由 Carol Ko
, Staff Writer | October 03, 2013
A brand new biomarker that helps visualize multiple sclerosis could one day do for MS what Amyvid has done for Alzheimer's disease.
Associate professor of radiology, chemistry, and biomedical engineering Yanming Wang and his team at Case Western Reserve University developed the biomarker to fill a void in the market.
Physicians currently lack an imaging technique that detects and quantifies myelin sheath damage in the central nervous system — one of the key symptoms of the disease. Myelin damage disrupts nerve signals, resulting in mobility and cognitive dysfunction.
Quest Imaging Solutions provides all major brands of surgical c-arms (new and refurbished) and carries a large inventory for purchase or rent. With over 20 years in the medical equipment business we can help you fulfill your equipment needs
Though MRI can detect brain lesions associated with MS, the lesions could also indicate other unrelated conditions such as edema or inflammation. Doctors rely primarily on behavioral tests to diagnose people with MS.
Multiple sclerosis is the second most common neurodegenerative disease after Alzheimer's.
Experts estimate that between 250,000 to 350,000 people in the United States suffer from the disease. Unlike Alzheimer's, the disease affects young people as well.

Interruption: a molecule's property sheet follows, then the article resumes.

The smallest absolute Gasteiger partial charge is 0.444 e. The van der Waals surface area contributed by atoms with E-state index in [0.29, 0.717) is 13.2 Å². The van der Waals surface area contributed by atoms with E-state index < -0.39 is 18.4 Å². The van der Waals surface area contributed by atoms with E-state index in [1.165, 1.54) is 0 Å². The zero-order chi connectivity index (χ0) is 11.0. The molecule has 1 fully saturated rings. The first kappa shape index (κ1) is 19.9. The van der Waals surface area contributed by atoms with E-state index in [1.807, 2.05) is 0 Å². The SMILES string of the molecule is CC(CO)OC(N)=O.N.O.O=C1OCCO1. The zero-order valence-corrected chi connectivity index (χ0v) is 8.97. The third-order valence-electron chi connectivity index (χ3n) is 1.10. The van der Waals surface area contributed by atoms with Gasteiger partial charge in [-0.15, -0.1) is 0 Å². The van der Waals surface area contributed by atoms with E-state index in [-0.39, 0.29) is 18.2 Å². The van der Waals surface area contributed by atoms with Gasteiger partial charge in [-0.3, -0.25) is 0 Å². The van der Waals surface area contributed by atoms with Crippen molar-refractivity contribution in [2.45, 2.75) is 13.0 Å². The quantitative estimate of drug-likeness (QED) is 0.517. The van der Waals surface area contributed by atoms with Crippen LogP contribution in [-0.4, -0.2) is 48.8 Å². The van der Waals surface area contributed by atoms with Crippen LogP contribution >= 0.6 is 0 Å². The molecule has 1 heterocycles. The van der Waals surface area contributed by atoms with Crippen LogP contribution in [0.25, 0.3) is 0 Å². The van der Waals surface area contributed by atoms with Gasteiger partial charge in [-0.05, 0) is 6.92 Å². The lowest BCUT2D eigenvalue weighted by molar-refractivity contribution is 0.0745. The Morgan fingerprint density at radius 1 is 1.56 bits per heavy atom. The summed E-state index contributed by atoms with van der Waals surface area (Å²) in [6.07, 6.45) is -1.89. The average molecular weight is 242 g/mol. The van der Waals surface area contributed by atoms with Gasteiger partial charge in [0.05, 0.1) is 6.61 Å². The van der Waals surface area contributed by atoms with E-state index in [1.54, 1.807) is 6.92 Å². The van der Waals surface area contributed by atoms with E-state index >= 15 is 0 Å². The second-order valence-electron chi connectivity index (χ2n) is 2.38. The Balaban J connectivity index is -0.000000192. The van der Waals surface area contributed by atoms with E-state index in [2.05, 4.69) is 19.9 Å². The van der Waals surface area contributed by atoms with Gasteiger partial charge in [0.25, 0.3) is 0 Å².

Since PET is particularly suited to highlight intact myelin, over the past 10 years researchers have attempted to develop a PET tracer that can visualize myelin damage. With the biotracer, doctors can measure how much myelin remains intact and how much is damaged — an industry first.
Researchers were interested to note that myelin was particularly good for imaging the myelin sheath in the spinal cord — a notoriously hard organ to image.
The test can be used to monitor the progression of the disease over time. But could the scan also be used for diagnosis? "If you have a cohort of patients [copmprising] normal, healthy subjects, you can get the average outtake and use that as a guideline," Wang said.
In the future, Wang sees two major applications for the probe.
One is to aid researchers in developing a drug to treat MS. Currently MS is treated with symptom-modifying therapy, but to really cure the disease, researchers need an imaging tool that allows them to develop a drug that repairs myelin.
The tool could also potentially be used to monitor the progression of the disease in high-risk individuals so that doctors can treat them before they develop symptoms. "Early treatment is key to treating the disease efficiently," said Wang.
PET is a widely used imaging technique, but its uses are currently limited due to a lack of probes. "This is another step forward to enhance the potential to use PET in routine clinical settings," said Wang.
Researchers are currently initiating clinical trials to get the ball rolling on making the probe available for wider use.